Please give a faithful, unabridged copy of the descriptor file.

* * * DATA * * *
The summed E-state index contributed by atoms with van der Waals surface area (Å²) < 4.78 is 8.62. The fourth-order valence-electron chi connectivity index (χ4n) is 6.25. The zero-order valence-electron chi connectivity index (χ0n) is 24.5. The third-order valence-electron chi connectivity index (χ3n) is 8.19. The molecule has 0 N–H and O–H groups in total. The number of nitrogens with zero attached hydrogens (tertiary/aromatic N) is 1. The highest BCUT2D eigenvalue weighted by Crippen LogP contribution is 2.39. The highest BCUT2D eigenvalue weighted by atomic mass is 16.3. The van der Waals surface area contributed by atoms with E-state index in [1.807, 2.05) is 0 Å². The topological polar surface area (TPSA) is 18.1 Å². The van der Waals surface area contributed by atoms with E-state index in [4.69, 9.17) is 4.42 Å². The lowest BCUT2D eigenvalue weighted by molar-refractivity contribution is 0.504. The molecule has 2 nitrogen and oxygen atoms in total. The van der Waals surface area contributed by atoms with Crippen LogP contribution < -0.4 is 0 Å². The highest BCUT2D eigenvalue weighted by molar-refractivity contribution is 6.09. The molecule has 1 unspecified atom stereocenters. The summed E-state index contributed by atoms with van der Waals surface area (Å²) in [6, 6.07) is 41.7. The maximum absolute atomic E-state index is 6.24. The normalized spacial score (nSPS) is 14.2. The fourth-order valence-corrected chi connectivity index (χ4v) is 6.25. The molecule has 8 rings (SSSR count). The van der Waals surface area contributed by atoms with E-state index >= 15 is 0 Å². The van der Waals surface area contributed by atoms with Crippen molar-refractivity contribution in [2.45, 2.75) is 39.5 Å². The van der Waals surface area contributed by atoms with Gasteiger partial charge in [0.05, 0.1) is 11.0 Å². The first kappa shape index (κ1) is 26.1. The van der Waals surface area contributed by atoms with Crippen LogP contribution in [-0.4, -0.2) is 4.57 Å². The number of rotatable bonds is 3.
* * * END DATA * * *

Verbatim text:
The summed E-state index contributed by atoms with van der Waals surface area (Å²) < 4.78 is 8.62. The fourth-order valence-electron chi connectivity index (χ4n) is 6.25. The zero-order valence-electron chi connectivity index (χ0n) is 24.5. The third-order valence-electron chi connectivity index (χ3n) is 8.19. The molecule has 0 N–H and O–H groups in total. The number of nitrogens with zero attached hydrogens (tertiary/aromatic N) is 1. The highest BCUT2D eigenvalue weighted by Crippen LogP contribution is 2.39. The highest BCUT2D eigenvalue weighted by atomic mass is 16.3. The van der Waals surface area contributed by atoms with E-state index in [1.807, 2.05) is 0 Å². The topological polar surface area (TPSA) is 18.1 Å². The van der Waals surface area contributed by atoms with E-state index in [4.69, 9.17) is 4.42 Å². The lowest BCUT2D eigenvalue weighted by molar-refractivity contribution is 0.504. The molecule has 2 nitrogen and oxygen atoms in total. The van der Waals surface area contributed by atoms with Crippen LogP contribution < -0.4 is 0 Å². The highest BCUT2D eigenvalue weighted by molar-refractivity contribution is 6.09. The molecule has 1 unspecified atom stereocenters. The summed E-state index contributed by atoms with van der Waals surface area (Å²) in [6, 6.07) is 41.7. The maximum absolute atomic E-state index is 6.24. The normalized spacial score (nSPS) is 14.2. The fourth-order valence-corrected chi connectivity index (χ4v) is 6.25. The molecule has 8 rings (SSSR count). The van der Waals surface area contributed by atoms with E-state index >= 15 is 0 Å². The van der Waals surface area contributed by atoms with Crippen molar-refractivity contribution in [2.45, 2.75) is 39.5 Å². The van der Waals surface area contributed by atoms with Gasteiger partial charge in [0.05, 0.1) is 11.0 Å². The first kappa shape index (κ1) is 26.1. The van der Waals surface area contributed by atoms with Crippen LogP contribution in [-0.4, -0.2) is 4.57 Å². The number of rotatable bonds is 3.